Friday, 14 September 2007


This sign at the entrance to the Castlemaine Botanical Gardens gives an indication of the effects of the goldrushes of the 1850s on the colonial local town culture. Many of the major goldrush towns now have botanical gardens, and there was a supportive network of designers and suppliers centred on the Melbourne Botanical Gardens and the charismatic and energetic Ferdinand von Mueller. Von Mueller was the most important of colonial scientists, he had done extensive collecting and classifying of the local flora, he was in contact with his peers overseas through his prolific letter writing, and he was unstinting in his support of local botanisers. I visited the garden, which was next to the camping ground, about 7am one Sunday morning recently. It was 2C, and the sun was just rising.
In the centre of the gardens is this sign and, fleetingly, the shadow of my head. The picture is of three trees which are still growing in the garden: a Deodar cedar Cedrus deodara, Red Gum Eucalyptus camaldulensis, and Spotted Gum Corymbia maculata.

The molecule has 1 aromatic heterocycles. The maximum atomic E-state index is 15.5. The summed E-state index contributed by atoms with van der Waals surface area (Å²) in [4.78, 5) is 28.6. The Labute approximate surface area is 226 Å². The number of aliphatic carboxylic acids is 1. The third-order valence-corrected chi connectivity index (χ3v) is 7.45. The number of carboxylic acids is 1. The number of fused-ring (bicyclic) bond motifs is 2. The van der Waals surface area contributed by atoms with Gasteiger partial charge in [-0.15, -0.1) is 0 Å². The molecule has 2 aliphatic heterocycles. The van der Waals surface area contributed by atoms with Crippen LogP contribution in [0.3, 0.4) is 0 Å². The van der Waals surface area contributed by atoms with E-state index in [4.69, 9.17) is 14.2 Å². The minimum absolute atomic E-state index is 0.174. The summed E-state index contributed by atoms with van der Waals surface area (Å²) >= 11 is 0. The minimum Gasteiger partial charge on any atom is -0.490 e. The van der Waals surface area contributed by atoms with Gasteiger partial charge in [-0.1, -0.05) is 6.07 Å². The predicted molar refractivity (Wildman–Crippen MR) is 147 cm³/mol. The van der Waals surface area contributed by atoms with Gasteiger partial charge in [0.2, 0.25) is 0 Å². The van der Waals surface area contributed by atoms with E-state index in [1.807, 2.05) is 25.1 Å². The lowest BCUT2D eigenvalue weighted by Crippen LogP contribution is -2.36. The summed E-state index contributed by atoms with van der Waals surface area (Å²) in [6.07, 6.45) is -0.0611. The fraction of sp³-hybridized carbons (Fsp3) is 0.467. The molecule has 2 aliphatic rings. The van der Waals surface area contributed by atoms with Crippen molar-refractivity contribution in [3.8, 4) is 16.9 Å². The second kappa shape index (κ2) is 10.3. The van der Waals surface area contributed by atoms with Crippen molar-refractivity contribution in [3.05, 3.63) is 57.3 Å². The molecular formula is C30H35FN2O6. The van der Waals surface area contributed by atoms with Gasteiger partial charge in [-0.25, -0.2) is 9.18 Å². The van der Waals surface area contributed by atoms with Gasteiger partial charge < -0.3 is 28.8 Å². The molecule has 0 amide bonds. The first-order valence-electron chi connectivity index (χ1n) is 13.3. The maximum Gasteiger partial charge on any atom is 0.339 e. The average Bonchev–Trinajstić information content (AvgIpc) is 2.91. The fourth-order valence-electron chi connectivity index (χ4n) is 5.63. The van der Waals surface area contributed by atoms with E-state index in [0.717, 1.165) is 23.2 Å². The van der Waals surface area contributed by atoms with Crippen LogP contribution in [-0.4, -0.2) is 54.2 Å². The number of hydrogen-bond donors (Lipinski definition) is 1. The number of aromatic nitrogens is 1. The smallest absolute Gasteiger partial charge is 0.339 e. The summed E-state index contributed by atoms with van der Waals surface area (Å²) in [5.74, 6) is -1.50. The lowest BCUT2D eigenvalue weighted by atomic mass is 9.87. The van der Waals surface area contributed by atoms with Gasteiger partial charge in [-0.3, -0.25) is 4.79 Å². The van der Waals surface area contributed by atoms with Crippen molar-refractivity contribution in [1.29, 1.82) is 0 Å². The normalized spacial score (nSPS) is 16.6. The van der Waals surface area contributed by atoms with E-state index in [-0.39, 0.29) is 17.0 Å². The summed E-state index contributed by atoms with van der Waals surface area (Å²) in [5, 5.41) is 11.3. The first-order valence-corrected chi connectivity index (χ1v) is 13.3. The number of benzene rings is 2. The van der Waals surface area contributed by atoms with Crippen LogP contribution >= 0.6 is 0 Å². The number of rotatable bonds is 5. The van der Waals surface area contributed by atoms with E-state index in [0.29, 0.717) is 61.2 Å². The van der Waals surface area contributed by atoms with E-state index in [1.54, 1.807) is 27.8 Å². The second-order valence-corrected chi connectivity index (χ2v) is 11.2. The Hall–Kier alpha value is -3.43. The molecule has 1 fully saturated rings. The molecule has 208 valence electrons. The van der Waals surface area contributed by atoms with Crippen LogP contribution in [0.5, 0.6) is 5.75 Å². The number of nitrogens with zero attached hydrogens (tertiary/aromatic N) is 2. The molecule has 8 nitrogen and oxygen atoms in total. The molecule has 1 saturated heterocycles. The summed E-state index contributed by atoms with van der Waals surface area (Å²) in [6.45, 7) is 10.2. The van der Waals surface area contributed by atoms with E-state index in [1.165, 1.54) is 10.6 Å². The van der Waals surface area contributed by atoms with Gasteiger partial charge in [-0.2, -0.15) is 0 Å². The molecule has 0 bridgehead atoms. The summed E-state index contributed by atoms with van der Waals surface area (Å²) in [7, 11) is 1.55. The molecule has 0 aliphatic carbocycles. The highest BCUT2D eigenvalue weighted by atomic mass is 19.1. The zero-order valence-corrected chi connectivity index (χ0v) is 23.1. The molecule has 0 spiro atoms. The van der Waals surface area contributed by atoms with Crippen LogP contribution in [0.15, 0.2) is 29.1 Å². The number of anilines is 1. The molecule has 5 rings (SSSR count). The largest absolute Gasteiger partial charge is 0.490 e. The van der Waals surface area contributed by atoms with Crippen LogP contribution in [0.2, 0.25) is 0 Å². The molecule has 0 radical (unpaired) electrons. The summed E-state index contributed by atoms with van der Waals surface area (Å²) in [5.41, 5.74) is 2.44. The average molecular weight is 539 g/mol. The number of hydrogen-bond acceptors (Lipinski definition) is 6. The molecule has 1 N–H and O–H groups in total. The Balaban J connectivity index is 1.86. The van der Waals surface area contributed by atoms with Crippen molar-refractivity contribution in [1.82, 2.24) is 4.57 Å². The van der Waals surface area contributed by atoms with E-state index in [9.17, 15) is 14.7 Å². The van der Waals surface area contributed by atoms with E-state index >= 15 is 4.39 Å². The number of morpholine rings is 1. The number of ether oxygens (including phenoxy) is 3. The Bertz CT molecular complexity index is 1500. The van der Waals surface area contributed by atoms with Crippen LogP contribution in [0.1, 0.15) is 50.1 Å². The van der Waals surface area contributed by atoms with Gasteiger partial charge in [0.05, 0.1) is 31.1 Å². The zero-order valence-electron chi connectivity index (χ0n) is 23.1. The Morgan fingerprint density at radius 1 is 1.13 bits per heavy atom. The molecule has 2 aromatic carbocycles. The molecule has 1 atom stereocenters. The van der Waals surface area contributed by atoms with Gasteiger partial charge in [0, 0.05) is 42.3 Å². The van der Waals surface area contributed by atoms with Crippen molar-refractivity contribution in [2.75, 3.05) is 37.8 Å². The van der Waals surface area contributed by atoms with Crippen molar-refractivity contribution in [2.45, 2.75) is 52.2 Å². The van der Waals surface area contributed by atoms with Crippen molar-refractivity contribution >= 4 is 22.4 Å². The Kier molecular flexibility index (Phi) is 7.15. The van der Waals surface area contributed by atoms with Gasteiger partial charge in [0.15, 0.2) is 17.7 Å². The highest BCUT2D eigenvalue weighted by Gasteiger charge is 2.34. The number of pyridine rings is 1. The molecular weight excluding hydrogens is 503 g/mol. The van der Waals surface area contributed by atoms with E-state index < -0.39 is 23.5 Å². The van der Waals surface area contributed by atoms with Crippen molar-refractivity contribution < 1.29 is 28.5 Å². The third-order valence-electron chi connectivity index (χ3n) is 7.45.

The tree closes to the camera is the Red gum, that to the right is the Spotted gum. The Red gum now has a bole of about 4 feet diameter, which is a small tree compared to some in Victoria.
This is the Deodar cedar with the red gum in the background immediately to the right. This tree is now more than 150 years old and is a faster growing tree than the Red gum which was mature when the gardens were first constructed. The trees are roughly the same height, about, guessing, 30 metres.
The entrance to the gardens from inside, just down the avenue of various elms, including examples of the nototious Dutch elm. This is another elm- my favourite-the Weeping elm. Several examples appear on this blog, but these are the only ones so far in a botanical garden.
Sitting in an elm tree, English elm by the size of it, a flock of cockatoos, another of my favourite eblems of the forest. These birds can be very destructive, they like the newly budding tips of trees, pine cones just before maturity and anything easily and messily torn up. They are also very gregarious and noisy. The 4X in the title refers to a famous Australian beer XXXX which is now produced in Queensland, but which was first produced in Castlemaine. The Castlemaine goldfields where part of an extensive line of goldfields which stretched 150 miles across central Victoria. For more info try here.

1 comment:

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